SBA: $966.5M in PPP loans approved for 15,700 RI recipients

MORE THAN 15,700 Rhode Island recipients have received a combined $966.5 million in Paycheck Protection Program loans since the program relaunched in January, according to the latest update from the U.S. Small Business Administration.

PROVIDENCE – Demand for forgivable payroll loans among Rhode Island small businesses ticked up in the last week, with nearly 1,300 recipients approved for Paycheck Protection Program loans, according to the latest U.S. Small Business Administration update published on Tuesday.

Loan approvals between April 25 and May 2, the latest data available, brought another $28 million to Rhode Island businesses, nonprofits and other eligible recipients. This is almost double the $15.7 million in funds approved in the prior seven-day period, and a 60% increase in recipients compared to the prior week. 

In total, the hallmark business relief program has doled out $966.5 million across nearly 15,700 loans in Rhode Island since relaunching in January. Nationally, more than 5.6 million loans have been approved, totaling $258.2 billion, with an average loan size of $46,000.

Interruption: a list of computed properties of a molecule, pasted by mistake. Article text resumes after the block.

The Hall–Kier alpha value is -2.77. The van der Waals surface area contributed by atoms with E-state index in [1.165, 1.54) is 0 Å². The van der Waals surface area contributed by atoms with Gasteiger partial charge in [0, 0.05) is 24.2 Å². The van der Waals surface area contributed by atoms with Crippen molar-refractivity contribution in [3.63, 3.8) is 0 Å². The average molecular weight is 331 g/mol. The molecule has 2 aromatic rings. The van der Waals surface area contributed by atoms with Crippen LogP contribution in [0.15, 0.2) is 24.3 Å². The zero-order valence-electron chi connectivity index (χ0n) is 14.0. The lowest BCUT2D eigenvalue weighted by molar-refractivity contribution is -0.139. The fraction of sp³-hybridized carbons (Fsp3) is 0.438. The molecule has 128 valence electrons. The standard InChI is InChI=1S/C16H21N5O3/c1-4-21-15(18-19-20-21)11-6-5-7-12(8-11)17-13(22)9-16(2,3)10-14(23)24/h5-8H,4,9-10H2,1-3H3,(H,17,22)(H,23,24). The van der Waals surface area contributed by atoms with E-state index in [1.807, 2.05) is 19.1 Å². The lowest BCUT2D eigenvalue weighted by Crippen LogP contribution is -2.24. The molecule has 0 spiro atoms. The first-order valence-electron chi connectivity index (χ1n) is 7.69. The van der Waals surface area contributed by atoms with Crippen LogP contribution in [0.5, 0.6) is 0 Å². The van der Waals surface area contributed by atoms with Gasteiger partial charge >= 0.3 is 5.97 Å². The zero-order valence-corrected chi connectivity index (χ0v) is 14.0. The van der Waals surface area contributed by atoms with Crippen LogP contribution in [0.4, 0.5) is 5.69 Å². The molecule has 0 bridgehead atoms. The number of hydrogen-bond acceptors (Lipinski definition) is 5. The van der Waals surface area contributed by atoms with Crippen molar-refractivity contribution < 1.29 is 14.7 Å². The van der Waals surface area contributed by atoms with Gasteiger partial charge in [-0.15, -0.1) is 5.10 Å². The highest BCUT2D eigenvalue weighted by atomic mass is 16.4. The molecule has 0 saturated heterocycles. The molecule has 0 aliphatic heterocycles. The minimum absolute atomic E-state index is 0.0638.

Eligible applicants still have until May 31 to apply for PPP money thanks to a two-month extension approved by Congress. Just under $26 billion of the original $284 billion allocation remains, not including the $7 billion tacked on in the American Rescue Plan Act of 2021.

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Whether demand will be impacted by recent openings of other federal small business grant programs targeted for the restaurant and live event industries remains unclear. Accommodation and food service businesses, which are also the intended beneficiaries of the Restaurant Revitalization Fund and Shuttered Venue Operating Grant programs, have received the most funding through the second round of PPP – just under $40 billion, equal to 15% of all loans approved. This is in part because of program changes that allow these businesses to receive more money relative to their payrolls than other industries.

Women and minority-owned business recipient data is still murky, since a majority of a majority of recipients still do not identify their race or ethnicity.

Demographic and industry data was not available by state.

Nancy Lavin is a PBN staff writer. You may reach her at

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